The purchase of needed rights of way for the widening of Mars Hill Road from SR 316 to Butler’s Crossing is progressing on schedule, and actual construction on the roadway is expected to be underway late next year or early in 2014.
Emil Beschara, Oconee County Public Works director, gave the Citizen Advisory Committee on Land Use and Transportation Planning a status report on land acquisition for the widening project at its meeting on Sept. 11. He told me his expectations regarding actual construction schedule in an email message he sent me on Sept. 14.
“We are currently scheduled to certify the right of way in May of 2013,” he wrote. “At that point we will have all required right of way and easements in hand either through acquisition or condemnation.
“GDOT will let the construction contract in September of 2013 if their schedule holds,” he added, referring to the Georgia Department of Transportation. “And you should see dirt moving within a couple months afterward,” he added.
Voters Rejected List
Phase 1, excluding right of way purchase, was budgeted at $25.8 million, with $6 million to come from the 1 percent Transportation Special Purpose Local Option Sales Tax that voters rejected. Right of way costs already had been approved.
Phase 1 of the widening is from SR 316 to Butler’s Crossing.
Phase 2, from Hog Mountain Road to U.S. 441 Bypass, was projected to cost $14.6 million, with $5 million coming from T-SPLOST revenue.
Phase 3, from U.S. 441 Bypass to Business U.S. 441 in downtown Watkinsville, was budgeted at $9.3 million, with $5 million coming from T-SPLOST.
Oconee County is covering the $8.6 million ROW costs for Phase 1, though it will be reimbursed for that amount by the state.
New Lanes at Oconee Connector
Beshara took up most of the LUTPC meeting with his review of the Mars Hill project, but he began by telling the Committee that the state has agreed to create two southbound lanes as the Oconee Connector crosses SR 316. At present, only one lane crosses SR 316.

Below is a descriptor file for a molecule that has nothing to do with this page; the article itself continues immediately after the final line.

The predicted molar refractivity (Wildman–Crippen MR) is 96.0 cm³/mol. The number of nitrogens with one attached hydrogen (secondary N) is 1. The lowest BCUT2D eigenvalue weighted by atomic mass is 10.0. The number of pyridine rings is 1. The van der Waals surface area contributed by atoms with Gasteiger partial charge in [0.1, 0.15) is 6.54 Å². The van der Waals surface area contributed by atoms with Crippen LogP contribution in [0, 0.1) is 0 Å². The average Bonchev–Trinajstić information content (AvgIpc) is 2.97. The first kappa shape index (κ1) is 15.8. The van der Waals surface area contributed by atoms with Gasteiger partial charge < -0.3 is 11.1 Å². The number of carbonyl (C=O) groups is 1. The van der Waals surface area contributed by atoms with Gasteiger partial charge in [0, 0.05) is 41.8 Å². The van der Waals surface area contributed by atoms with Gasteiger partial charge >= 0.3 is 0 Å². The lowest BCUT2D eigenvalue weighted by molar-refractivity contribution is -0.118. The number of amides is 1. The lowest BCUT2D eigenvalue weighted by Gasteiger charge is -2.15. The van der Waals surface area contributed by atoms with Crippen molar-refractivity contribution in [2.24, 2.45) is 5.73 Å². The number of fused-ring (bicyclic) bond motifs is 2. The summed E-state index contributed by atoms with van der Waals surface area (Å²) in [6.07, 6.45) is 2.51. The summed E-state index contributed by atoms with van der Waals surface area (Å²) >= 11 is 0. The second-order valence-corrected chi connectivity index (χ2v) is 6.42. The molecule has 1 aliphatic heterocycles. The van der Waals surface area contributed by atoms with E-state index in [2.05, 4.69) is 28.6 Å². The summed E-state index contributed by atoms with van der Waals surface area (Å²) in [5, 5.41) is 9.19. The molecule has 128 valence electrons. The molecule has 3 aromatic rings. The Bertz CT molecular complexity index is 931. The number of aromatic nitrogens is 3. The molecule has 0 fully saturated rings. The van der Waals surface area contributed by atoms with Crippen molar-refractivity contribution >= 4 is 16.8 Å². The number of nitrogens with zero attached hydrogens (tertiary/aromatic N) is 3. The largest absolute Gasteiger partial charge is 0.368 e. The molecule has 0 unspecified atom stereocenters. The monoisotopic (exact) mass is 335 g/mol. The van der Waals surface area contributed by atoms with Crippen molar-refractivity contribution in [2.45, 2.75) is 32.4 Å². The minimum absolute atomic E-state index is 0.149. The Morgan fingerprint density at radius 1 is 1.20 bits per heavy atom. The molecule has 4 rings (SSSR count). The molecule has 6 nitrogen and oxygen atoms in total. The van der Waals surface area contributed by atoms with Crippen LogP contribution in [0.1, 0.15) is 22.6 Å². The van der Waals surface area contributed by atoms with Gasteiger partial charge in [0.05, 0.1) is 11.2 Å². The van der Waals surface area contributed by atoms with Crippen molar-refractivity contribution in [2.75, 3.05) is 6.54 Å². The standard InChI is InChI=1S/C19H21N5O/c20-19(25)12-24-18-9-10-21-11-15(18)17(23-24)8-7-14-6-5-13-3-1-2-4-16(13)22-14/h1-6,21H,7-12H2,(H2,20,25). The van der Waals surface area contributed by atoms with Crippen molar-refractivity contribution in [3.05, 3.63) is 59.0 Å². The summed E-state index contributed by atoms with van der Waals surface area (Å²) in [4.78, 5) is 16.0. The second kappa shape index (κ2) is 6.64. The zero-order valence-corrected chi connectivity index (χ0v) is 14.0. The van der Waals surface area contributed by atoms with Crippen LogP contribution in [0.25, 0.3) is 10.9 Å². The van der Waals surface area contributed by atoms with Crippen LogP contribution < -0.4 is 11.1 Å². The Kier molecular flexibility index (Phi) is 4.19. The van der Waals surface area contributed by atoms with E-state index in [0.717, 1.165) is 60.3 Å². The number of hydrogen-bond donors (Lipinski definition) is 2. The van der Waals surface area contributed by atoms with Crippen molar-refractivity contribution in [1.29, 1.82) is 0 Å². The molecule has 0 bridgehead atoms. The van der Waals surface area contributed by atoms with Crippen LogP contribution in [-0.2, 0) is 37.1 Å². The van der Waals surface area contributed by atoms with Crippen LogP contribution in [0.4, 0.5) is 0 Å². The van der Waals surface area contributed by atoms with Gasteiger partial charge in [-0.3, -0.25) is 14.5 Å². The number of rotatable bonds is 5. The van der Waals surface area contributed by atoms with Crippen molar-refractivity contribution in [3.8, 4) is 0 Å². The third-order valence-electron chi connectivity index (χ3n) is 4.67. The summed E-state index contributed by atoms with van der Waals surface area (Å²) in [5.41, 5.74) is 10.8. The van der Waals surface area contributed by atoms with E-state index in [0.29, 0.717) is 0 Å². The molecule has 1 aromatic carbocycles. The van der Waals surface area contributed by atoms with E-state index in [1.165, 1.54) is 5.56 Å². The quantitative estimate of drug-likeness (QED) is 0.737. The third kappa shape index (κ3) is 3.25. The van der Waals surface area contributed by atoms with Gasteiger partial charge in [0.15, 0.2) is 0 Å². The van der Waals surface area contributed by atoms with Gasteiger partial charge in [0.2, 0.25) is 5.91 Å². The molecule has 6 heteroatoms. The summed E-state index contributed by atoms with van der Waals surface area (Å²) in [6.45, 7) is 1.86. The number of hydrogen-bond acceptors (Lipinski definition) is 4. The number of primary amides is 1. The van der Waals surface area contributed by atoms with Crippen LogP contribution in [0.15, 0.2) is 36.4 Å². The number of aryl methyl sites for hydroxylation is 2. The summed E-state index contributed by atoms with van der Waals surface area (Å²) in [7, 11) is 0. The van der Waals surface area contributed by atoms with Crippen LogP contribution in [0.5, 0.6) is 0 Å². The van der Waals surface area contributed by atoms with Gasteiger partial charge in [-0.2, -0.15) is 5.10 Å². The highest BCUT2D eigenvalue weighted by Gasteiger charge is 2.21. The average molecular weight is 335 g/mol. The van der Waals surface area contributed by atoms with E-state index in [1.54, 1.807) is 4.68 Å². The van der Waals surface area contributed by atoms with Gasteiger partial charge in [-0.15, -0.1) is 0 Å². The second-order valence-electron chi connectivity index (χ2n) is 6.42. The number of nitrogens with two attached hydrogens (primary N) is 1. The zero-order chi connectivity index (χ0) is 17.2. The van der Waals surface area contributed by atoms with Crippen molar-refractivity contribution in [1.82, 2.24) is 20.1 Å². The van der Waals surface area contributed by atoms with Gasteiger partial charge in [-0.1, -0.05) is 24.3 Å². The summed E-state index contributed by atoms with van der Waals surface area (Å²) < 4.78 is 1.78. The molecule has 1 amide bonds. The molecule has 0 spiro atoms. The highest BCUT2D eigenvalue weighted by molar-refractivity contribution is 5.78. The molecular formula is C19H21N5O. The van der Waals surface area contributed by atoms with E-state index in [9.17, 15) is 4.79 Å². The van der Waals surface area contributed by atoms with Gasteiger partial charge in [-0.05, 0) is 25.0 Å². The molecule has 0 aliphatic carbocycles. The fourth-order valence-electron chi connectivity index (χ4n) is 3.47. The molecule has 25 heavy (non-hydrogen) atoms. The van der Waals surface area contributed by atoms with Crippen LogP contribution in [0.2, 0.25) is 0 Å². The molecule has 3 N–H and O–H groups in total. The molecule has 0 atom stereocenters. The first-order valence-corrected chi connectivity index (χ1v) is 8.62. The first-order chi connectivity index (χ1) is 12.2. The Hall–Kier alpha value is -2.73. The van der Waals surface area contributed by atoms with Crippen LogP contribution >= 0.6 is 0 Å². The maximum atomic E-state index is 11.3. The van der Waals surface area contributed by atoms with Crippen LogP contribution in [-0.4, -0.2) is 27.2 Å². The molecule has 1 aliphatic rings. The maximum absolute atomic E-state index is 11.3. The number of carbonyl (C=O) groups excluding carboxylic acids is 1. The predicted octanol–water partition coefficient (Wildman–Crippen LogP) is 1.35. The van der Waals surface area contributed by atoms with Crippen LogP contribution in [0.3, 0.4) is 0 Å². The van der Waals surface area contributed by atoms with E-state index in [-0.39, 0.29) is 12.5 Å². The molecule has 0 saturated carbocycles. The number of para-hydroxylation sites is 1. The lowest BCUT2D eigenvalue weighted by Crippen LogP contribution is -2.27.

Beshara said he gets lots of complaints about congestion in this intersection, and “my hope” is that is that the change will be completed by the end of the year at the latest.
Closed On 55 of 125 Parcels
Beshara said that the county has closed on 55 of 125 parcels, and another 20 or so are in the process of closing.
He said in seven cases the negotiations have failed and he will bring these before the BOC for condemnation filing soon.
Many parcels are in active negotiation, he said.
Confusion On Process
Beshara said there is a lot of confusion on the part of landowners about how the process works.
The county buys the right of way for the property outright, but it also usually buys construction easements, which will be used during construction and then abandoned, he said. The county also compensates the property owner when it must destroy trees or other landscaping during construction.
Beshara said many property owners read that the county has $8.6 million for right of way and think they can get a large amount of money for their property.
“A class of folks expect to get most anything they want through condemnation action,” he said. “There is a certain percentage of people that want to go to condemnation.”
While the county will get reimbursed for the actual cost of purchase of the land by the state, the county has to cover all of the expenses of the condemnation proceedings.
“The people that are going to make money on this are the attorneys,” Beshara said. “Both the property owners' attorneys and the county’s attorneys.”
In some cases, property owners are not even responding to requests that they begin negotiating about the sale of the right of way, Beshara said.
“I feel bad for these folks, because some of them really don’t want the project to happen,” he said. “But there are many, many more that will benefit from it. And there are many people on that corridor that are anxious for it to go through.”